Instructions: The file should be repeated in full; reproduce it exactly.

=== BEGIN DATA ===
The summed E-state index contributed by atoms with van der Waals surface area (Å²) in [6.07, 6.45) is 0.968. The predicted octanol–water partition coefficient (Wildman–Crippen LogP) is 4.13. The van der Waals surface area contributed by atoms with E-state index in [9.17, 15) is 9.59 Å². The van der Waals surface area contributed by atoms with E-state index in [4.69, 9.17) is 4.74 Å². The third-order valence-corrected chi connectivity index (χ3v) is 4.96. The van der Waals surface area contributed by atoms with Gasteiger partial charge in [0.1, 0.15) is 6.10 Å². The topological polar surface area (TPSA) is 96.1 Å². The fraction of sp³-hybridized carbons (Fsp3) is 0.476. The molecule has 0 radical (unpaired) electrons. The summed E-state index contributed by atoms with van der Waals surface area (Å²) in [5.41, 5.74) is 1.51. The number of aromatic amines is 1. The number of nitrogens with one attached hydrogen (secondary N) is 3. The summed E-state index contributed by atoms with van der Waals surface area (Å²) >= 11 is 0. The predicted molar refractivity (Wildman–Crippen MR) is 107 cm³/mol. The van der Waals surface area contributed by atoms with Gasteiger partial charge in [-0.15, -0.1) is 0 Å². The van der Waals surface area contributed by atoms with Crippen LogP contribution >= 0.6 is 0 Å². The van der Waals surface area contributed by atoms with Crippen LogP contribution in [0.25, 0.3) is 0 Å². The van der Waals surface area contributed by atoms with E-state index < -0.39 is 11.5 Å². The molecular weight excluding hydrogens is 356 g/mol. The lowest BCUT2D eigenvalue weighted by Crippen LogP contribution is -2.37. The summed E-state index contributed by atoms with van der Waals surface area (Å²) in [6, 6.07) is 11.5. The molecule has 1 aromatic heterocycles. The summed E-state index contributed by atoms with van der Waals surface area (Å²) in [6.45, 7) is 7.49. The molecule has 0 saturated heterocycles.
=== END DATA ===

The summed E-state index contributed by atoms with van der Waals surface area (Å²) in [6.07, 6.45) is 0.968. The predicted octanol–water partition coefficient (Wildman–Crippen LogP) is 4.13. The van der Waals surface area contributed by atoms with E-state index in [9.17, 15) is 9.59 Å². The van der Waals surface area contributed by atoms with E-state index in [4.69, 9.17) is 4.74 Å². The third-order valence-corrected chi connectivity index (χ3v) is 4.96. The van der Waals surface area contributed by atoms with Gasteiger partial charge in [0.1, 0.15) is 6.10 Å². The topological polar surface area (TPSA) is 96.1 Å². The fraction of sp³-hybridized carbons (Fsp3) is 0.476. The molecule has 0 radical (unpaired) electrons. The summed E-state index contributed by atoms with van der Waals surface area (Å²) in [5.41, 5.74) is 1.51. The number of aromatic amines is 1. The number of nitrogens with one attached hydrogen (secondary N) is 3. The summed E-state index contributed by atoms with van der Waals surface area (Å²) >= 11 is 0. The predicted molar refractivity (Wildman–Crippen MR) is 107 cm³/mol. The van der Waals surface area contributed by atoms with Gasteiger partial charge in [-0.15, -0.1) is 0 Å². The van der Waals surface area contributed by atoms with Crippen LogP contribution >= 0.6 is 0 Å². The van der Waals surface area contributed by atoms with Crippen LogP contribution in [0.25, 0.3) is 0 Å². The van der Waals surface area contributed by atoms with E-state index < -0.39 is 11.5 Å². The molecular weight excluding hydrogens is 356 g/mol. The lowest BCUT2D eigenvalue weighted by Crippen LogP contribution is -2.37. The summed E-state index contributed by atoms with van der Waals surface area (Å²) in [6, 6.07) is 11.5. The molecule has 1 aromatic heterocycles. The summed E-state index contributed by atoms with van der Waals surface area (Å²) in [6.45, 7) is 7.49. The molecule has 0 saturated heterocycles.